I can’t even imagine what Congressman John Lewis of Georgia felt when he heard that the Supreme Court had sent a dagger through the heart of the Voting Rights Act (6-26, A1, “High court finds flaw in Voting Rights Act”).
Congressman Lewis was beaten and bloodied and degraded when he fought for those very rights not that many years ago. And now?
Do we believe that the same partisan groups who tried to put obstacles in the way of certain voters during the last election will not be encouraged to take even more action in future elections to dampen voter turnout and make it difficult for many Americans to exercise their right to vote?
The 5-4 majority in the court left the issue up to Congress — that same Congress that has failed to pass even the bills supported by the vast majority of Americans. I don’t expect our congresspeople to stand up on this issue either.
All that seems to be left is for us to coalesce with the many organizations representing people of goodwill to convince our elected officials to have a backbone, and for us to remember them at the next election.
As you ponder this event in the Supreme Court, picture in your mind Congressman Lewis and many other brave men, women and children trying to walk across the Edmund Pettus Bridge being pummeled by officers armed with nightsticks, kicked by police and choking from tear gas, simply for the right to vote.
Then join up, and let’s make this right.
Now that the Supreme Court has ruled the Defense of Marriage Act unconstitutional, I’m expecting a flood of letters expressing displeasure.
However, before you write, think about this: Your hatred of gay marriage is based on your religious beliefs. So, denying marriage to those whose beliefs are not the same as yours is infringing on their religious freedom.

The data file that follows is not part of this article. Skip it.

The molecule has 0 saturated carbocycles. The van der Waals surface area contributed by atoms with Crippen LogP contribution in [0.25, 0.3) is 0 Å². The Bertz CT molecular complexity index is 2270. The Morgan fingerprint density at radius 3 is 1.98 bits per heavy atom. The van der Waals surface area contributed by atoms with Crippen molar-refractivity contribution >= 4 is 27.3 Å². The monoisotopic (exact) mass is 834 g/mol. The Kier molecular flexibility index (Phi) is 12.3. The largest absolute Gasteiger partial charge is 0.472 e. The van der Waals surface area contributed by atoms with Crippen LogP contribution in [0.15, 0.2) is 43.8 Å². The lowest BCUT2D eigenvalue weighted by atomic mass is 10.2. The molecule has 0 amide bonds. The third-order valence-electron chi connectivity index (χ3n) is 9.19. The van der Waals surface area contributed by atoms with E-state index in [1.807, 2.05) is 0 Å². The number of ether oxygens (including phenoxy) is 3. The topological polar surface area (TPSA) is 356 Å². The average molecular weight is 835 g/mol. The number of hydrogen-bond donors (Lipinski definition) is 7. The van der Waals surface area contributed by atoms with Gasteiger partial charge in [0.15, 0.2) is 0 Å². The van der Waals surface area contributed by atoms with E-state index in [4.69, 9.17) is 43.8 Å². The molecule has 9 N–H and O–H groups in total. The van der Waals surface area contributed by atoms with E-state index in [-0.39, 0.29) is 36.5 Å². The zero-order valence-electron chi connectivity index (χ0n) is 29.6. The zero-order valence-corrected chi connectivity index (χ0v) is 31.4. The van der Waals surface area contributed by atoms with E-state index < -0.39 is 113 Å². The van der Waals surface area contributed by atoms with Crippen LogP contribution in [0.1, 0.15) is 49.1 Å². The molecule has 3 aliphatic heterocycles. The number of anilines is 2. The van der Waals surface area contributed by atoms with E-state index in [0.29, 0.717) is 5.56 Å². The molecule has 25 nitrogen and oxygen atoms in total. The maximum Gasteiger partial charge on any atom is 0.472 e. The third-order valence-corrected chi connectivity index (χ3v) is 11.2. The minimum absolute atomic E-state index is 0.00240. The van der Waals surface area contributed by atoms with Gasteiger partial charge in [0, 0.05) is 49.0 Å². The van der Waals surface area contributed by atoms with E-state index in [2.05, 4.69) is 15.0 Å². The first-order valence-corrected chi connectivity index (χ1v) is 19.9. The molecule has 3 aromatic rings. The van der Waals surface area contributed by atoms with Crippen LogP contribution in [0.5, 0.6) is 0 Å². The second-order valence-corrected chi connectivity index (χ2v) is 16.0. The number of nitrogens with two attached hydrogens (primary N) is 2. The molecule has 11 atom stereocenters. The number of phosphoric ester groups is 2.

Same goes for abortion. Your fundamentalist beliefs are not the same as many other people’s beliefs.
So, before you insist that the USA ban gay marriages and/or abortions, remember, the First Amendment guarantees religious freedom to everyone — not just those whose beliefs are the same as yours.
I won’t insist on infringing on your beliefs. Please allow me, and others, the same right.
Suzanne B. Conaway
I was a Boy Scout in Troop 102 in Las Vegas. I didn’t earn Eagle, but I came close and learned a lot along the way.
Laced through our weekly meetings and monthly campouts, there were lessons in teamwork, leadership, preparedness, conservation and other useful concepts that would grow in importance as I got older.
Now scouting is under attack from within and from without.
The decision to admit openly gay members has caused some churches to threaten to withdraw their support and some parents to threaten to pull their children from the program.
The continuing prohibition of openly gay scout leaders has led to cries of discrimination by gay activist groups. No solution will make everyone happy, and the quest for one might tear the Boy Scouts apart.
If that happens, who benefits? Not the children, who might never learn the lessons scouting teaches.
Not the churches, who might lose an opportunity to connect with non-believers.
As for gay activists, how would the disappearance of scouting promote equality? Isn’t it time everyone accept the Boy Scouts for the imperfect institution that it is and just leave it alone?
It’s no surprise that three recent Obama administration scandals have done little to weaken public support for the president.
Remember Washington, D.C., Mayor Marion Berry and his cocaine scandal? Voters re-elected him anyway.